Federal Tax Instructions for Form 1040A

Form 1040A is a tax form used by individuals who do not qualify to use Form 1040EZ. Using this form, you can claim dependents, several types of unearned income and adjustments to your income. If you earn income from a small business or itemize your deductions, you do not qualify for Form 1040A and must use Form 1040.

Personal Information

The top portion of Form 1040A contains fields for you to enter your personal information and information about your family. Enter your name, address and Social Security number in the first few lines of the form. If you are married, enter your spouse's information in the corresponding lines. Check the box that indicates your desired filing status. If you are claiming head of household, enter the name of a dependent in the line following the "Head of Household" box. Check the boxes labeled "Yourself" or "Spouse" if either you or your spouse can be claimed as a dependent. Enter the names, Social Security numbers and relationships of each of your dependents in the "Exemptions" section. To complete the section, enter your number of exemptions in the "Total Number of Exemptions Claimed" field.

Filing Status

The filing status that you should claim on your taxes depends on several factors. If you are single and do not have children, you should file using the single status. If you are single and pay the cost to maintain a home for a child, file using the head of household status. Married couples can file as married filing jointly or married filing separately. If you file separately from your spouse, you file your taxes based only on your own income and expenses. Joint filers file taxes together, combining both spouses' income and expenses.


Use the tax forms you received from your employer, investment funds and other sources of income to complete the income section of Form 1040A. Refer to Form W-2 to find your wages, salaries and tips. Refer to Form 1099-INT to determine your taxable and tax-exempt interest. Form 1099-DIV contains information about your ordinary and qualifying dividends and your capital gain distributions. To locate a distribution from an IRA, pension or annuity, look on Form 1099-R. Information for income received from unemployment compensation is listed on Form 1099-G. Your Social Security benefits are included in Form SSA-1099. Add all your income and enter the total in the line labeled "Total Income."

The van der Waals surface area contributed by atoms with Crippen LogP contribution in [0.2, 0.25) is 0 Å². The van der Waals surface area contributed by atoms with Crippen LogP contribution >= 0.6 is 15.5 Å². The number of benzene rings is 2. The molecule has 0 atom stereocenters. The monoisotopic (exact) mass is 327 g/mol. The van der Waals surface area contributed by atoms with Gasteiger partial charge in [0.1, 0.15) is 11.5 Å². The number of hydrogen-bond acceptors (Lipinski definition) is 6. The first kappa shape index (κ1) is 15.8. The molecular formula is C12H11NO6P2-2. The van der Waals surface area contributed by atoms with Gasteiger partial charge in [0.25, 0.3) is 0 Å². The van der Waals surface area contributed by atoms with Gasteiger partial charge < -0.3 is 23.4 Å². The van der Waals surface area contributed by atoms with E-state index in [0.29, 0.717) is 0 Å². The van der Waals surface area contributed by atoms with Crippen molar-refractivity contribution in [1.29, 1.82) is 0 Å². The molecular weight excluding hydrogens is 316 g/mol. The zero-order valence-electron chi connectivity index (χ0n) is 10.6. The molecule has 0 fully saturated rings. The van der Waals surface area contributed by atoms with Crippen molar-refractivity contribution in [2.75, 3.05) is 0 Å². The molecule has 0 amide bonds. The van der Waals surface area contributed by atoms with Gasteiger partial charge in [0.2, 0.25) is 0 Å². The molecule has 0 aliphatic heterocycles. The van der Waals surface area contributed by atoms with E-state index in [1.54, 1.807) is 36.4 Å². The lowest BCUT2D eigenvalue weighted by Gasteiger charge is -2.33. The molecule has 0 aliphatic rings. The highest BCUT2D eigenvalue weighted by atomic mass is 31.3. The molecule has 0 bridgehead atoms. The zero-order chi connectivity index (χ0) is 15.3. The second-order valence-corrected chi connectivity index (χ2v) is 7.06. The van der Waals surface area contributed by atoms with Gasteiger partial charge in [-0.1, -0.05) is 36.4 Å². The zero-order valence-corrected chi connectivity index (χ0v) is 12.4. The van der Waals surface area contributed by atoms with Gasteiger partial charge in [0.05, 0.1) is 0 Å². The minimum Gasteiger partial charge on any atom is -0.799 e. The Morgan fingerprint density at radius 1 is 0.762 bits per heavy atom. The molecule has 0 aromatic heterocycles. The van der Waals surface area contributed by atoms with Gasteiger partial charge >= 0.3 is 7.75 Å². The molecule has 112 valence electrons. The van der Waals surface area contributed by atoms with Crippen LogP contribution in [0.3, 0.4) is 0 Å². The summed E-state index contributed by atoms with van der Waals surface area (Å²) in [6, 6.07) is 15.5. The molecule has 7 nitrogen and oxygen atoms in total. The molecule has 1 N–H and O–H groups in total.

Adjusted Gross Income

The "Adjusted Gross Income" section allows you to deduct certain qualifying expenses from your gross income. The expenses that qualify as an adjustment change from year to year. As of the 2012 tax year, the expenses that you can claim as an adjustment include up to $250 in educator expenses, up to $2,500 for student loan interest paid and up to $4,000 for your payments for qualified tuition and fees. You can also claim up to $5,000 if you are single and under 50 or $6,000 if you are over 50 for contributions to an IRA. If you are married filing jointly, the maximum deduction doubles. Subtract your adjustments from your total income and enter this amount in the line labeled "Adjusted Gross Income."

Taxes, Credits and Payments

In the "Taxes, Credits and Payments" section, you calculate the tax you owe the IRS. Using your filing status, enter your standard deduction amount in the line labeled "Standard Deduction." Subtract that from your adjusted gross income to determine your taxable income. Use the tax table on the 1040 instructions to determine your tax and enter this amount in the line labeled "Tax." When you claim tax credits, you must prepare an additional form to calculate the credit and show proof of the amount. Credits you might be able to claim include a credit for dependent and child care expenses, education credits, credit for the elderly or disabled, child tax credit and the earned income credit. Subtract your credits from your taxable income to determine your total tax. Enter any federal income tax withheld, which you can find in Box 2 on your W-2. If you elected to have the IRS hold last year's refund to apply to this year's tax bill or made estimated payments throughout the year, enter this amount in the line labeled "Estimated Tax Payments." Your estimated payments are outlined on Form 1040-ES. Subtract your payments from your total tax to determine whether you owe taxes or receive a refund.

Finalizing Your Return

If the IRS owes you a refund and you would like your refund deposited in your bank account, enter your bank routing number and account number in the corresponding fields. Sign and date your return. If you are married and filing jointly with your spouse, your spouse also has to sign the return. If you owe tax, fill out a check or purchase a money order to cover your tax bill. Attach any additional forms used to calculate tax credits and forms containing information about your income to Form 1040. Mail your tax return to the address for your state listed on the 1040A instructions.

Photo Credits

  • Comstock/Comstock/Getty Images

About the Author

Angela M. Wheeland specializes in topics related to taxation, technology, gaming and criminal law. She has contributed to several websites and serves as the lead content editor for a construction-related website. Wheeland holds an Associate of Arts in accounting and criminal justice. She has owned and operated her own income tax-preparation business since 2006.

Zacks Investment Research

is an A+ Rated BBB

Accredited Business.